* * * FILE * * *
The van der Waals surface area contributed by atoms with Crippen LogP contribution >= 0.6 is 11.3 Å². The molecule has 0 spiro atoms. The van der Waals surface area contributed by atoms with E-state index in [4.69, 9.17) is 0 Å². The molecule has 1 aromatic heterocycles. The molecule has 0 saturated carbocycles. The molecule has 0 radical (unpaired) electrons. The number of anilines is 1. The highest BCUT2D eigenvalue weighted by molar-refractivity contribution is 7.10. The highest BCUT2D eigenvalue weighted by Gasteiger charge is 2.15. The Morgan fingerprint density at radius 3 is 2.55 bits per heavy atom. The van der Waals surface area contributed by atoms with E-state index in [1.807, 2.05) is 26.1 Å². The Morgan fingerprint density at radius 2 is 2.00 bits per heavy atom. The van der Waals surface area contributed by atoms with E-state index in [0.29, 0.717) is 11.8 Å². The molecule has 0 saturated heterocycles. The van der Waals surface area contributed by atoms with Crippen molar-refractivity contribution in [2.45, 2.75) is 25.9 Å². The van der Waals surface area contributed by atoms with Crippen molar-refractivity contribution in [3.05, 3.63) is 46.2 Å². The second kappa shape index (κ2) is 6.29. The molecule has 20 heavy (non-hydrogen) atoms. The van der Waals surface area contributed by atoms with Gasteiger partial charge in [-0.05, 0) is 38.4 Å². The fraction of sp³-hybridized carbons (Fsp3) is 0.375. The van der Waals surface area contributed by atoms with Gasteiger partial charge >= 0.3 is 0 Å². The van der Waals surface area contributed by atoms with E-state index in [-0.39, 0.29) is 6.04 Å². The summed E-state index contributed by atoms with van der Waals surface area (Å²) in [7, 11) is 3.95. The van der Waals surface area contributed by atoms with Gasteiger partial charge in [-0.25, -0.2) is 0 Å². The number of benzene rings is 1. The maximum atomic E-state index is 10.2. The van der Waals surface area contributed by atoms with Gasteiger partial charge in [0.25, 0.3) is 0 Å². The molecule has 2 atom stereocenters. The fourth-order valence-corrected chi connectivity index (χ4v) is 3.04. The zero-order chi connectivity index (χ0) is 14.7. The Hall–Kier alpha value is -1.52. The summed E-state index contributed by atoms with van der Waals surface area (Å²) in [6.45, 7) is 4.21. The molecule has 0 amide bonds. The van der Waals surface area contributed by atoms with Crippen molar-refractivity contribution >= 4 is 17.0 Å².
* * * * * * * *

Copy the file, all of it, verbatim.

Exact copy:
The van der Waals surface area contributed by atoms with Crippen LogP contribution >= 0.6 is 11.3 Å². The molecule has 0 spiro atoms. The van der Waals surface area contributed by atoms with E-state index in [4.69, 9.17) is 0 Å². The molecule has 1 aromatic heterocycles. The molecule has 0 saturated carbocycles. The molecule has 0 radical (unpaired) electrons. The number of anilines is 1. The highest BCUT2D eigenvalue weighted by molar-refractivity contribution is 7.10. The highest BCUT2D eigenvalue weighted by Gasteiger charge is 2.15. The Morgan fingerprint density at radius 3 is 2.55 bits per heavy atom. The van der Waals surface area contributed by atoms with E-state index in [1.807, 2.05) is 26.1 Å². The Morgan fingerprint density at radius 2 is 2.00 bits per heavy atom. The van der Waals surface area contributed by atoms with E-state index in [0.29, 0.717) is 11.8 Å². The molecule has 0 saturated heterocycles. The van der Waals surface area contributed by atoms with Crippen molar-refractivity contribution in [2.45, 2.75) is 25.9 Å². The van der Waals surface area contributed by atoms with Crippen molar-refractivity contribution in [3.05, 3.63) is 46.2 Å². The second kappa shape index (κ2) is 6.29. The molecule has 20 heavy (non-hydrogen) atoms. The van der Waals surface area contributed by atoms with Gasteiger partial charge in [-0.05, 0) is 38.4 Å². The fraction of sp³-hybridized carbons (Fsp3) is 0.375. The van der Waals surface area contributed by atoms with Gasteiger partial charge >= 0.3 is 0 Å². The van der Waals surface area contributed by atoms with E-state index in [-0.39, 0.29) is 6.04 Å². The summed E-state index contributed by atoms with van der Waals surface area (Å²) in [7, 11) is 3.95. The van der Waals surface area contributed by atoms with Gasteiger partial charge in [-0.25, -0.2) is 0 Å². The number of benzene rings is 1. The maximum atomic E-state index is 10.2. The van der Waals surface area contributed by atoms with Gasteiger partial charge in [0.25, 0.3) is 0 Å². The molecule has 2 atom stereocenters. The fourth-order valence-corrected chi connectivity index (χ4v) is 3.04. The zero-order chi connectivity index (χ0) is 14.7. The Hall–Kier alpha value is -1.52. The summed E-state index contributed by atoms with van der Waals surface area (Å²) in [6.45, 7) is 4.21. The molecule has 0 amide bonds. The van der Waals surface area contributed by atoms with Crippen molar-refractivity contribution >= 4 is 17.0 Å².